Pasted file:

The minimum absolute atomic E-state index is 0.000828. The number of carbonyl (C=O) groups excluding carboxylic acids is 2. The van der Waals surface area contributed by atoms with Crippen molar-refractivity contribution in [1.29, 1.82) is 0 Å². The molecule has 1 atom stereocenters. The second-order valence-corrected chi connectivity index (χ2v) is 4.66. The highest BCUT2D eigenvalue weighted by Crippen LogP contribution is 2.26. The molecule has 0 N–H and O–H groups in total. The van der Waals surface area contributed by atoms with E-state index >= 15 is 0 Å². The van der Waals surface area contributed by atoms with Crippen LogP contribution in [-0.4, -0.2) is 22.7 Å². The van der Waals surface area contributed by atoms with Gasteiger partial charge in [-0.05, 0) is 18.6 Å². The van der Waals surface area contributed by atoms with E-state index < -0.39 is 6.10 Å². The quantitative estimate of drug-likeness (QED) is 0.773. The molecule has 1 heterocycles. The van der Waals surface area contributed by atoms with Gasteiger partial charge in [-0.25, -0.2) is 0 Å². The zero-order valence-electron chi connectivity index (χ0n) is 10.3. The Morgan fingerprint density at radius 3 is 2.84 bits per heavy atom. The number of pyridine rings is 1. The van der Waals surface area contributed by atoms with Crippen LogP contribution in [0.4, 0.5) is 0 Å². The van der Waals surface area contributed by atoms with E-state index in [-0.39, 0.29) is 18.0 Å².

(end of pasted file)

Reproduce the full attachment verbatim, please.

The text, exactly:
The minimum absolute atomic E-state index is 0.000828. The number of carbonyl (C=O) groups excluding carboxylic acids is 2. The van der Waals surface area contributed by atoms with Crippen molar-refractivity contribution in [1.29, 1.82) is 0 Å². The molecule has 1 atom stereocenters. The second-order valence-corrected chi connectivity index (χ2v) is 4.66. The highest BCUT2D eigenvalue weighted by Crippen LogP contribution is 2.26. The molecule has 0 N–H and O–H groups in total. The van der Waals surface area contributed by atoms with E-state index >= 15 is 0 Å². The van der Waals surface area contributed by atoms with Crippen LogP contribution in [-0.4, -0.2) is 22.7 Å². The van der Waals surface area contributed by atoms with Gasteiger partial charge in [-0.05, 0) is 18.6 Å². The van der Waals surface area contributed by atoms with E-state index < -0.39 is 6.10 Å². The quantitative estimate of drug-likeness (QED) is 0.773. The molecule has 1 heterocycles. The van der Waals surface area contributed by atoms with Gasteiger partial charge in [-0.25, -0.2) is 0 Å². The zero-order valence-electron chi connectivity index (χ0n) is 10.3. The Morgan fingerprint density at radius 3 is 2.84 bits per heavy atom. The number of pyridine rings is 1. The van der Waals surface area contributed by atoms with Crippen LogP contribution in [0.4, 0.5) is 0 Å². The van der Waals surface area contributed by atoms with E-state index in [-0.39, 0.29) is 18.0 Å².